Mega-pixels used to be the way to tell how good a camera is.
The new and better determining factor is "sensor-size".
http://en.wikipedia.org/wiki/Image_sensor_format.

The word "cellphone" is slowly fading away.
They just sound too old fashioned.
It is more common to hear "smart phone" or "mobile-devices"

Not sure if this has been posted before.
Funny how fast the world had evolved.
I am not abandoning Yoyo, I am just dancing slowly away from it.
頭像
Julian
Member
文章: 723
註冊時間: 週三 1月 07, 2004 12:06 am
來自: Taipei

Re: 4/14(Wed.) Can cellphone change the world? (Rescuer: Julian)

文章 Julian »

Hahah~~ the video is interesting! :) and it's new to me.
I bet some yoyoers have got their i-phone already. And I happened to know Lynn is using it happily even though the OS is in a close structure and the battary is fixed inside the body. To me, the price of iphone is still a bit too high to own one, and still I am having good time with my Asus PDA phone.

Thanks for the update! :wink:
銀藍色.象牙海岸的月光~雀躍著沉寂中的寧靜..
頭像
Wayne
Member
文章: 1500
註冊時間: 週四 5月 13, 2004 10:53 am
來自: Taipei, Taiwan, Pandemonium

Re: 4/14(Wed.) Can cellphone change the world? (Rescuer: Jul

文章 Wayne »

I can't figure why I wrote
家用電話:domestic telephone.

Even though "domestic phone" can be found on the Internet, I think that the speaker tried to say "home phone" (to be differentiated from "office phone") or "household phone" (to be distinguished from "public phone").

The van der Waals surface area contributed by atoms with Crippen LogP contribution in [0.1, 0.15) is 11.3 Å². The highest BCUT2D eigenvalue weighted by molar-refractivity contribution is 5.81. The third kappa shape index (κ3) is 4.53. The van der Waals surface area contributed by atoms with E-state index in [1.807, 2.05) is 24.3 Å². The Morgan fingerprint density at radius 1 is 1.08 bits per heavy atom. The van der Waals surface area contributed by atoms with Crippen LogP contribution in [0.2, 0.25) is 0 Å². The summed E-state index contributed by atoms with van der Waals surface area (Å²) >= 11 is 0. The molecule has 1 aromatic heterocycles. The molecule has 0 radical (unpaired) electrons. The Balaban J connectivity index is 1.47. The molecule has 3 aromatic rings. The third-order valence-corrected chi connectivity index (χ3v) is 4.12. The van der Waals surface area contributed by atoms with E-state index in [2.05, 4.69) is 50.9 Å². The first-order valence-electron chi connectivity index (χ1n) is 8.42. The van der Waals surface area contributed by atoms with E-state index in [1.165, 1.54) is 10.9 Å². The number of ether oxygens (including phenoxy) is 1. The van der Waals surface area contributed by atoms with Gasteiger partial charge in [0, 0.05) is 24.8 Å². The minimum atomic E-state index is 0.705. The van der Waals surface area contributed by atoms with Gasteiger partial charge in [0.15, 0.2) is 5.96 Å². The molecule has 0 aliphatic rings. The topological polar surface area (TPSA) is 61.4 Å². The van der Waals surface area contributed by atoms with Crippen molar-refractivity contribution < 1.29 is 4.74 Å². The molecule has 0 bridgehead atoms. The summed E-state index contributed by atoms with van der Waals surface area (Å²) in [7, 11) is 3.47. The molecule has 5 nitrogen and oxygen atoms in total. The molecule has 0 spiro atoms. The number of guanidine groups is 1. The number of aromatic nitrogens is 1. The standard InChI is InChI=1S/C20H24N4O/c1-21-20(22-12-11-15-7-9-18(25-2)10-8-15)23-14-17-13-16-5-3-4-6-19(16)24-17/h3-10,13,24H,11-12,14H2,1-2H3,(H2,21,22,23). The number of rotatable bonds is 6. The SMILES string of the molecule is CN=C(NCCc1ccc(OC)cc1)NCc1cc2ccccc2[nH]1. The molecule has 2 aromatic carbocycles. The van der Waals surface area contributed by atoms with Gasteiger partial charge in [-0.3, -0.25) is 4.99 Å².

Knowledge is power -- when shared.
Iris Wu
YOYO member
文章: 735
註冊時間: 週二 5月 20, 2014 4:33 pm

Re: 4/14(Wed.) Can cellphone change the world? (Rescuer: Jul

文章 Iris Wu »

It's great to see your writing again, Wayne!
I guess when you did the search on our forum for the question I asked you earlier today and you found this one, right? :)
This reminds us how rich our forum database is! Unfortunately, it is hard to do effective search under the old technology of the website.

Anyway, thanks for updating the information. My wishful thinking is to see you return to be our language advisor again soon, but I certainly know how your work goes. So, take care and at least we get to chat more tomorrow during the hiking, right? :)
回覆文章